Just because you’re strong or proficient in a certain sport or activity doesn’t mean you understand how to program, modify exercises, alter volume and intensity, or simply how to coach.
This is a very serious problem, notably among retired professional athletes.
It’s not uncommon to see retired pro football players become the S&C coach for their kids’ high school team despite having zero background in strength and conditioning.
Sure, they might’ve been exceptionally strong and even lifted with “perfect” technique (whatever that is), but that doesn’t mean they know how to coach.
Being strong ONLY means you’re strong, period.
Of course, personal experience is tremendously beneficial. So much so that I’d argue the best human performance coaches are also highly proficient in the movements they teach.
Not to say they’re remarkably strong or world record caliber, but they practice what they preach and, in the process, understand intricacies of training that you can only learn from personal experience.
Take, for example, the Single-Leg RDL
Imagine It Were Fat Loss
Does being ripped make you a good nutrition coach? Of course not.
I know plenty of extraordinarily lean men and women who don’t know the first thing about nutrition, never mind behavioral health and psychology.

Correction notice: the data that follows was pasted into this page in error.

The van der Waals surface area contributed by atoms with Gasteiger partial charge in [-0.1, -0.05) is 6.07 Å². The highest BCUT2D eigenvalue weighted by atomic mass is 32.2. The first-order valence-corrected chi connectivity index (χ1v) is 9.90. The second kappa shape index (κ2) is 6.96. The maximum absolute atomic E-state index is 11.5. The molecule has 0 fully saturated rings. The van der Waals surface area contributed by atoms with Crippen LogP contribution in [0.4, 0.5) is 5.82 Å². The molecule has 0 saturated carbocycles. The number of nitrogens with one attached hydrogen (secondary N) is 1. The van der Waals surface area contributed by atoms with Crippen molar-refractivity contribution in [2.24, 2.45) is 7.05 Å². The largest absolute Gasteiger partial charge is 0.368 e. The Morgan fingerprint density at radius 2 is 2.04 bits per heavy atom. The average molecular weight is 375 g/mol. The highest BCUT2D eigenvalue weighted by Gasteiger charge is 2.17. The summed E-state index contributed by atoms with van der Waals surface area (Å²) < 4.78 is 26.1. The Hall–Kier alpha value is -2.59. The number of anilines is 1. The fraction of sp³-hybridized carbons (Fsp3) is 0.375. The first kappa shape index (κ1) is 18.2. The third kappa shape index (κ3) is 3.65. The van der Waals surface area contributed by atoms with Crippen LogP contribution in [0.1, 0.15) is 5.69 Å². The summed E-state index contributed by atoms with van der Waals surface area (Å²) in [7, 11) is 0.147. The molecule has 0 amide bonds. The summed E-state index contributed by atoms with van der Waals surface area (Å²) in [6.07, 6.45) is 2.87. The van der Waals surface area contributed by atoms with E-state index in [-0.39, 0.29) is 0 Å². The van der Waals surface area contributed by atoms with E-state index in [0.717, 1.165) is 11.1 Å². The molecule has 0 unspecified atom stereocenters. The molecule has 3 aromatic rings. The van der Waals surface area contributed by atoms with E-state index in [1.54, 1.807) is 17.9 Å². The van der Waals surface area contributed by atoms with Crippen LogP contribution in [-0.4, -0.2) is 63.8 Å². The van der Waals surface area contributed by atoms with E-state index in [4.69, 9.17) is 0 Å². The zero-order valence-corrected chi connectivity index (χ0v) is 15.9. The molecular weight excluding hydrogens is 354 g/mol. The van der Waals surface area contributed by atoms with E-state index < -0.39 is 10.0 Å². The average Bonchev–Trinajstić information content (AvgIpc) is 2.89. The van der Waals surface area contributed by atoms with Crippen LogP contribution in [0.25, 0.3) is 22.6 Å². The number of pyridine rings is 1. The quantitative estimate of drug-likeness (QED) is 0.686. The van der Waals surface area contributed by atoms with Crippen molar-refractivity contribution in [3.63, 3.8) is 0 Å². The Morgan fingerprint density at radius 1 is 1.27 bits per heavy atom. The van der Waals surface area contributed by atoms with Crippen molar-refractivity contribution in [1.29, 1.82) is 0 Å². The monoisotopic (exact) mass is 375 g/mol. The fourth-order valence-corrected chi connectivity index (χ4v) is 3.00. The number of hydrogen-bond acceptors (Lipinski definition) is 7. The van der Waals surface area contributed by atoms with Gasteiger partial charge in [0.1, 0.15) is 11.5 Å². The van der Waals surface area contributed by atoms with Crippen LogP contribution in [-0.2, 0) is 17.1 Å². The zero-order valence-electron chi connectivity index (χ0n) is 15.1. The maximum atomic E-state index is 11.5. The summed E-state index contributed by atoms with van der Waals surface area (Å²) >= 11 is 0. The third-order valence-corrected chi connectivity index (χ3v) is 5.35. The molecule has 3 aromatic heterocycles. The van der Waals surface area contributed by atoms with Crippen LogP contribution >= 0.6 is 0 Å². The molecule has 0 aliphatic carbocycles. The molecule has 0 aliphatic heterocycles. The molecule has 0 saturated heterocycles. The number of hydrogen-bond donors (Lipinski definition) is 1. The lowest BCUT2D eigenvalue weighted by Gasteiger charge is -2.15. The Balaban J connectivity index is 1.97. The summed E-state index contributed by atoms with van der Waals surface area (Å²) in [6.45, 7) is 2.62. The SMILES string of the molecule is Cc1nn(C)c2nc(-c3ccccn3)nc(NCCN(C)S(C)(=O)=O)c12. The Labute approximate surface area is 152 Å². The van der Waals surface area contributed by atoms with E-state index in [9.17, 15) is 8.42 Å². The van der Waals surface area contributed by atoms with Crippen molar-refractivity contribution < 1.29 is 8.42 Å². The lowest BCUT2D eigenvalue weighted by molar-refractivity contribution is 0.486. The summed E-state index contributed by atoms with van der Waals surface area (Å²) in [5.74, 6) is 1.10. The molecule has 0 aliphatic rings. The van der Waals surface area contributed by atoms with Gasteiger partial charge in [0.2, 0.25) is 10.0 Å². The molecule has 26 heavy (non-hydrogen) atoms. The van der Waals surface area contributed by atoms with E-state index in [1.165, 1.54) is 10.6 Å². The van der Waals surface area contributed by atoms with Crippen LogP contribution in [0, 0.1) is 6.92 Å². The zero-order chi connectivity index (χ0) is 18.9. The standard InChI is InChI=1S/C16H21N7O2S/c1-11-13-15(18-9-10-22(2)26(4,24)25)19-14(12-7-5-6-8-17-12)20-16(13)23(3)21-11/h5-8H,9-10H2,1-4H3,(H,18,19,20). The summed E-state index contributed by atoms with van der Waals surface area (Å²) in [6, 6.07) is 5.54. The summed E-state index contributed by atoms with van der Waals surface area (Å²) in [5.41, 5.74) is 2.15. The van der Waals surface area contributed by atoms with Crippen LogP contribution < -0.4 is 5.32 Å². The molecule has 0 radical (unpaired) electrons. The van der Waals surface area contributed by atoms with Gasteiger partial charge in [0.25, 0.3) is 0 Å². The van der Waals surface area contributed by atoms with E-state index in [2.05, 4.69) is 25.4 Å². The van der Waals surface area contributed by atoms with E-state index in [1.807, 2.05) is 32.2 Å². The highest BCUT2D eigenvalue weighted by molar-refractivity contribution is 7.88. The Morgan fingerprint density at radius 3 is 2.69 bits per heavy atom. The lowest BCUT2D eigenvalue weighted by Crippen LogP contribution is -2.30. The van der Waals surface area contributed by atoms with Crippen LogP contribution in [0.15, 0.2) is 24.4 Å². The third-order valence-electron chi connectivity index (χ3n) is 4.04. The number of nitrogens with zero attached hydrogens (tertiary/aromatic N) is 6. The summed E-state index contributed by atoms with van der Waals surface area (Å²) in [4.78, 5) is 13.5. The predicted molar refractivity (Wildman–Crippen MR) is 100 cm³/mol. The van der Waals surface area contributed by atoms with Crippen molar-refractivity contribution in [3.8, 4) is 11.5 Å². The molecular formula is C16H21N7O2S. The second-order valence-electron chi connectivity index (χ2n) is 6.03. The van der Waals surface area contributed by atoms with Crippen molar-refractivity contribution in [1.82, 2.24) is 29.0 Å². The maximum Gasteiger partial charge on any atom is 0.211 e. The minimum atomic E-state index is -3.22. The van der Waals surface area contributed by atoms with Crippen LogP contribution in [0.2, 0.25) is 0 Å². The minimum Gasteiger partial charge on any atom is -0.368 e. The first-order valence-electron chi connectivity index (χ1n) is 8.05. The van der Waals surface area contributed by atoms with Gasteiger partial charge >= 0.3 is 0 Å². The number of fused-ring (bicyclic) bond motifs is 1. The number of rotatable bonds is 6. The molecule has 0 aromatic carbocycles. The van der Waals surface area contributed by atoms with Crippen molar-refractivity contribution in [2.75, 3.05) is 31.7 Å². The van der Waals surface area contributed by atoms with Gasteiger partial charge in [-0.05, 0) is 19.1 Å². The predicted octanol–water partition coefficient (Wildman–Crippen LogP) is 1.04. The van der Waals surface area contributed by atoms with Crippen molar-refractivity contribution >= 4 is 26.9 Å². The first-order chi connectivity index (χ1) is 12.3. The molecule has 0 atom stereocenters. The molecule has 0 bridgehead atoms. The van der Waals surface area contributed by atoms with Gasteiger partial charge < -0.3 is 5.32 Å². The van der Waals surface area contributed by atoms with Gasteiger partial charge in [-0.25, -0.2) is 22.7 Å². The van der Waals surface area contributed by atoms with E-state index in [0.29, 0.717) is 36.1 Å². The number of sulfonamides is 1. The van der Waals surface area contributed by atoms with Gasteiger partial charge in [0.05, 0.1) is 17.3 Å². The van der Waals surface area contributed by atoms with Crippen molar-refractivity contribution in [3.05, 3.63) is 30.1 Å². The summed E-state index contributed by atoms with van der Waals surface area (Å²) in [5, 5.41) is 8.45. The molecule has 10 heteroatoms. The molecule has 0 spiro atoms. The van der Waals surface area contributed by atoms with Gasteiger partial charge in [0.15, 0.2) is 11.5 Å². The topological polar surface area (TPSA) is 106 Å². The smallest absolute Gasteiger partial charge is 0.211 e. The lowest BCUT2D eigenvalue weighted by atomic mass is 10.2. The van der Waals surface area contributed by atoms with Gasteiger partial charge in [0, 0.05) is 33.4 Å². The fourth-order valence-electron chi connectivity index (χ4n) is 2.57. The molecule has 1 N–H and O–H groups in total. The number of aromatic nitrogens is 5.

So, does a good nutrition coach need be to be extremely lean?
I know plenty of phenomenal nutrition coaches who are actually pretty chubby.
This doesn’t mean they were never lean; they usually were, at one point or another, very lean for an extended period of time. But interestingly, many nutrition coaches just don’t care as much about being shredded to bits and are more than happy with a slightly higher (but perfectly healthy) body fat percentage.
All that being said:
Personal Experience Will Make You a Better Nutrition Coach
As anyone who has ever maintained an extremely low body fat will attest to…it can suck.
The reality is that most people fail to maintain their weight loss in the long-term, not because of bad nutrition-specific coaching, but because they were never taught how to deal with the accompanying psychological obstacles.
While you can learn about these obstacles through various texts and forums, unless you go through the process yourself (likely several times) you’ll never fully understand what your clients are going through.
You won’t appreciate the difficulties they face day in and day out, week after week, month after month, year after year.